I first read about this lemon cream recipe by S on Chubby Hubby’s blog. Having had much success with their other recipes (scones, popping candy chocolate cake etc), decided to give it a go to fill a batch of pastry tarts made using Heston Blumenthal’s recipe*. Honestly, I can eat teaspoon after teaspoon of this lemon curd on its own without a tart base. It’s that good and so, so easy to make. If you’re a fan of light, creamy lemon curd, I urge you to give it a go.
Having made it thrice successfully, here’s my recipe adapted from Chubby Hubbby’s take on Pierre Herme’s version.
- Don’t need to run out for Meyer lemons, just regular lemons will suffice.
- I realised that having less butter worked just fine (and justifies why I can have more).
- Like S, I also have the curd made directly on the stove-top instead of a bain marie. All you need to do is make sure you don’t run off and do something else because the mixture turns to curd very quickly.
-I don’t use a fancy thermometer and just gauge it’s readiness by sight.
Pierre Herme’s Lemon Cream
Makes approx 750-800ml
200g castor sugar
zest of 3 lemons
4 large eggs (approx 50g each)
150ml of freshly squeezed lemon juice (3 lemons gets you approx this amt)
175g unsalted butter, cubed and softened
Get ready your blender and prepare a sieve that fits over the top.
Combine sugar and lemon zest in a bowl. Rub the sugar and zest together with your fingers until the mixture is moist and grainy. Then whisk in the eggs and the lemon juice.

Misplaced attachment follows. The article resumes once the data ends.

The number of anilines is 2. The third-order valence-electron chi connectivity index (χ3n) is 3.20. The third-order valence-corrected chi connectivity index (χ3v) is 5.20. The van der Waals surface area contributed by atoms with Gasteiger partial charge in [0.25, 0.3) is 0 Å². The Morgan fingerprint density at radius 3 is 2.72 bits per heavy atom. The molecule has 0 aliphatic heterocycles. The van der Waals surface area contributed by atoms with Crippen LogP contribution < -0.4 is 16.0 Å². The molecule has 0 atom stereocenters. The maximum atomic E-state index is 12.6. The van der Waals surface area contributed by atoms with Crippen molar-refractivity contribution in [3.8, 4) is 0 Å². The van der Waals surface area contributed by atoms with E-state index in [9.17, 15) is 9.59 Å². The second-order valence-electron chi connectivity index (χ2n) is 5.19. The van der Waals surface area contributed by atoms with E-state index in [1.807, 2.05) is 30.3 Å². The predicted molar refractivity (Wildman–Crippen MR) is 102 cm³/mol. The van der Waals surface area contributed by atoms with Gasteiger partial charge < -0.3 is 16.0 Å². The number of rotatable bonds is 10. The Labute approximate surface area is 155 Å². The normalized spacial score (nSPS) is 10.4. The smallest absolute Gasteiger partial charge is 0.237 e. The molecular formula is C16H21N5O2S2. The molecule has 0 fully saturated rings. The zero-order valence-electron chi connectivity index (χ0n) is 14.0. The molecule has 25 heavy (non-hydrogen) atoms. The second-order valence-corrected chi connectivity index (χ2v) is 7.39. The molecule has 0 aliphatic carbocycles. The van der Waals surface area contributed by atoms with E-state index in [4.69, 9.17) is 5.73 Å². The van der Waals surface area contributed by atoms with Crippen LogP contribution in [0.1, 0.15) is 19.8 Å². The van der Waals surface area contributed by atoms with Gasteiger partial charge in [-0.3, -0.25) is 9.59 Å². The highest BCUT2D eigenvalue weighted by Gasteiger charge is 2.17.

Transfer the mixture into a heavy-bottomed pan/pot and put it directly on the stove top. Set to medium heat and whisk this mixture constantly. At first the mixture is pretty watery/gooey from all that egg, but there comes a point where it thickens within a few seconds. Use a spoon to test whether it’s ready. Dip your spoon into the mixture, lift it, run a finger down the back of the spoon (be careful!) and if it leaves a trail, the curd is ready.
Pull the curd off the heat and sieve it right into your food processor or blender. Stirring the mixture with a spoon helps it sieve faster. Let the mixture cool for about 15-20 minutes.
Blend on high while adding pieces of butter into the cream. About 5 pieces at a time is fine. Once all the butter has been incorporated, continue to blend for another 3-4 minutes so that it’s perfectly smooth and light.
The curd can be eaten immediately (and you most definitely will).
Or it can be refrigerated for 4 days or frozen for a month (seriously. that’s not going to happen).
*Heston Blumenthal’s Pastry Tart
Recipe can be found here.
Note that I omitted the lemon zest and the vanilla pod seeds.
The recipe was followed almost exactly. Except, instead of rolling out the dough, I just took small balls of dough and pressed them into tart moulds. After which, I flash froze them for about half an hour before popping them into the oven for 15-20 minutes. They puffed very slightly in the middle because I didn’t bother weighing them down with beans/coins.